His Majesty the fourth Druk Gyalpo and thousands of devotees celebrated the consecration of the restored Gangteng Goenpa (Gangtey Goenpa), an important centre of the Peling tradition and a landmark in Bhutan’s spiritual history.
The ceremony was conducted on October 10 by the incarnations of Pema Lingpa and guest trulkus, invoking the blessings and essence of the wisdom of Lama Norbu Gyamtsho, a sacred Peling scripture discovered by Terton Pema Lingpa in south Tibet, and the Gurdag, which is dedicated to the wrathful form of Guru Rinpoche. The ceremonies were performed to empower the lhakhang and its sacred images as well as a new Sampa Lhuendrup Thongdroel, that was first unfurled in September. The religious ceremonies were performed in four directions by monks, nuns and lay monks from 13 religious institutions that follow the Peling tradition.
The Prime Minister, Lyonchhen Jigmi Thinley, said that the government was making every effort to preserve the diversity of the Mahayana traditions in Bhutan. “The Peling tradition is very important for Bhutan and the consecration symbolised the resurgence and sustainability of this tradition,” he said. “At one stage there was the feeling that the Peling tradition was on the decline but now, with the three trulkus all active in Bhutan, there is a resurgence.”
The Prime Minister said that Bhutan’s Kings were descendants of Pema Lingpa, so the restoration of the lhakhang and the resurgence of the Peling Tradition also symbolised the aura of Bhutan’s Monarchy.
The restoration of Gangteng Goenpa also expresses Bhutan’s conservation ethics, reversing a trend where conservation was becoming reconstruction and traditional mud, wood, and stone were being replaced by cement and acrylic. In one of the more impressive restoration efforts in recent years, the Gangteng Trulku, with the support of the government, spared no effort and cost to preserve 395-year lhakhang in its original form.
The consecration was also attended by Their Majesties the Queens and His Royal Highness Dasho Jigyel Ugyen Wangchuck, the Prime Minister and cabinet ministers, and devotees from Bhutan and around the world. Of the Gangteng Trulkus’ 1,000 or so international students and followers more than 100 were camped in the Gangteng valley for the ceremony. They included a group from Khunnu in Himachal Pradesh, India, where Pema Lingpa had spread his teachings.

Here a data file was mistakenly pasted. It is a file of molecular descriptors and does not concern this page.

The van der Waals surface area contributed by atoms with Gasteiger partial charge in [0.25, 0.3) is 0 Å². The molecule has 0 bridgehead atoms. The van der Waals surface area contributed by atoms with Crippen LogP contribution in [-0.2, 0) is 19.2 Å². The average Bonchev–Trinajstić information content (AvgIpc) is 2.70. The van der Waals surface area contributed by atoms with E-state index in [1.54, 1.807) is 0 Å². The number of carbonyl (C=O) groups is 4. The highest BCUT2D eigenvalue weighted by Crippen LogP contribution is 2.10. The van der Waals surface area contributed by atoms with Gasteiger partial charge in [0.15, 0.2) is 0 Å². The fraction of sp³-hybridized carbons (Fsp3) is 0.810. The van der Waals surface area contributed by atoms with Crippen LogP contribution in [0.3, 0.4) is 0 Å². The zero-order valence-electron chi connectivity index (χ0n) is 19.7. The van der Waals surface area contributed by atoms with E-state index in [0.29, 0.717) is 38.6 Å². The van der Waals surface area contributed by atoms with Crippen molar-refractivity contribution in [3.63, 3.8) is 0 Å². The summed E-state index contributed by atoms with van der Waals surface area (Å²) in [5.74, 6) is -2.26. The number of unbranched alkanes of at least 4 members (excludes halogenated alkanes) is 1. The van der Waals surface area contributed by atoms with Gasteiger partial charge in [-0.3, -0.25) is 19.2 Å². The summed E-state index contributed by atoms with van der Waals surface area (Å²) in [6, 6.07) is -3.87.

Mr. Michael McClelland, who was involved with the restoration from the start, described this visit as a “terrific experience to see the restoration and the consecration”. He said he was struck by the sheer beauty of the lhakhang and the organisation of the consecration ceremony. “It’s a once in a life time experience,” he told Kuensel.
The devotees included interpreters, scholars, tertiary students of Buddhism, and full time practitioners. “For practitioners it’s so important to see the sacred relics and inner treasures,” said a follower from France. “This time we also got to see the fourth King himself. I don’t want to go back.”
A resident of Gangteng village said that the people were extremely worried when the monastery was dismantled eight years ago. “Today, we are happy to re-live the moment in 1613 when our lhakhang was built,” she said. “It was special because of the presence of His Majesty the fourth Druk Gyalpo.”
“This is what we leave behind for future generations,” said a 65-year old farmer from Phobjikha. “This is what you’re leaving for the world,” said a devotee from Switzerland.